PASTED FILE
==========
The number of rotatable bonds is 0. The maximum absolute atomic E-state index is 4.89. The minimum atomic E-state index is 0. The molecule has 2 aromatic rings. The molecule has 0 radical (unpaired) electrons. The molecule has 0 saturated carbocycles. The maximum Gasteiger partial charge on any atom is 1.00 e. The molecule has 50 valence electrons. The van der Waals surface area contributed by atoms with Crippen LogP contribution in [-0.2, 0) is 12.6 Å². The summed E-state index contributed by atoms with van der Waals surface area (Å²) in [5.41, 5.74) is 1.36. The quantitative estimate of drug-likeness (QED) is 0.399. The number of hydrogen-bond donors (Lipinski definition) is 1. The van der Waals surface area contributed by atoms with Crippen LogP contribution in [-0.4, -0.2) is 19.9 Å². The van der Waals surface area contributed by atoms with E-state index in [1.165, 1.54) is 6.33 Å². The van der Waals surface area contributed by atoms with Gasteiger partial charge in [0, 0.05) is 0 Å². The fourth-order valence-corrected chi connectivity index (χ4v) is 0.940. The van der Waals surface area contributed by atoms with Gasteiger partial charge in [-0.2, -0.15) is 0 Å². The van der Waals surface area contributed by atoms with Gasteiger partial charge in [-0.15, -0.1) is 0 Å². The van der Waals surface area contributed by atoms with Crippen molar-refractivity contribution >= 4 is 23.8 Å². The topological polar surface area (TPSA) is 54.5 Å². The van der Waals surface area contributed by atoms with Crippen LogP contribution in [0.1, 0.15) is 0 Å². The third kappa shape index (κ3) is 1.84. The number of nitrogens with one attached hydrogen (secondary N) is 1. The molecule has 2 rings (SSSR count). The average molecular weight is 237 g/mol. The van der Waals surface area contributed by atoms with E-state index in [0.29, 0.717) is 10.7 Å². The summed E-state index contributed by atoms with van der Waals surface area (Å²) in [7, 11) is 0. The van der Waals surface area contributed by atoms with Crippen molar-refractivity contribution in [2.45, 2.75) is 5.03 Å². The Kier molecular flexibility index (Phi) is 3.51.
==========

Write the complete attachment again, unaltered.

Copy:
The number of rotatable bonds is 0. The maximum absolute atomic E-state index is 4.89. The minimum atomic E-state index is 0. The molecule has 2 aromatic rings. The molecule has 0 radical (unpaired) electrons. The molecule has 0 saturated carbocycles. The maximum Gasteiger partial charge on any atom is 1.00 e. The molecule has 50 valence electrons. The van der Waals surface area contributed by atoms with Crippen LogP contribution in [-0.2, 0) is 12.6 Å². The summed E-state index contributed by atoms with van der Waals surface area (Å²) in [5.41, 5.74) is 1.36. The quantitative estimate of drug-likeness (QED) is 0.399. The number of hydrogen-bond donors (Lipinski definition) is 1. The van der Waals surface area contributed by atoms with Crippen LogP contribution in [-0.4, -0.2) is 19.9 Å². The van der Waals surface area contributed by atoms with E-state index in [1.165, 1.54) is 6.33 Å². The van der Waals surface area contributed by atoms with Gasteiger partial charge in [0, 0.05) is 0 Å². The fourth-order valence-corrected chi connectivity index (χ4v) is 0.940. The van der Waals surface area contributed by atoms with Gasteiger partial charge in [-0.2, -0.15) is 0 Å². The van der Waals surface area contributed by atoms with Gasteiger partial charge in [-0.15, -0.1) is 0 Å². The van der Waals surface area contributed by atoms with Crippen molar-refractivity contribution >= 4 is 23.8 Å². The topological polar surface area (TPSA) is 54.5 Å². The van der Waals surface area contributed by atoms with Crippen LogP contribution in [0.1, 0.15) is 0 Å². The third kappa shape index (κ3) is 1.84. The number of nitrogens with one attached hydrogen (secondary N) is 1. The molecule has 2 rings (SSSR count). The average molecular weight is 237 g/mol. The van der Waals surface area contributed by atoms with E-state index in [0.29, 0.717) is 10.7 Å². The summed E-state index contributed by atoms with van der Waals surface area (Å²) in [7, 11) is 0. The van der Waals surface area contributed by atoms with Crippen molar-refractivity contribution in [2.45, 2.75) is 5.03 Å². The Kier molecular flexibility index (Phi) is 3.51.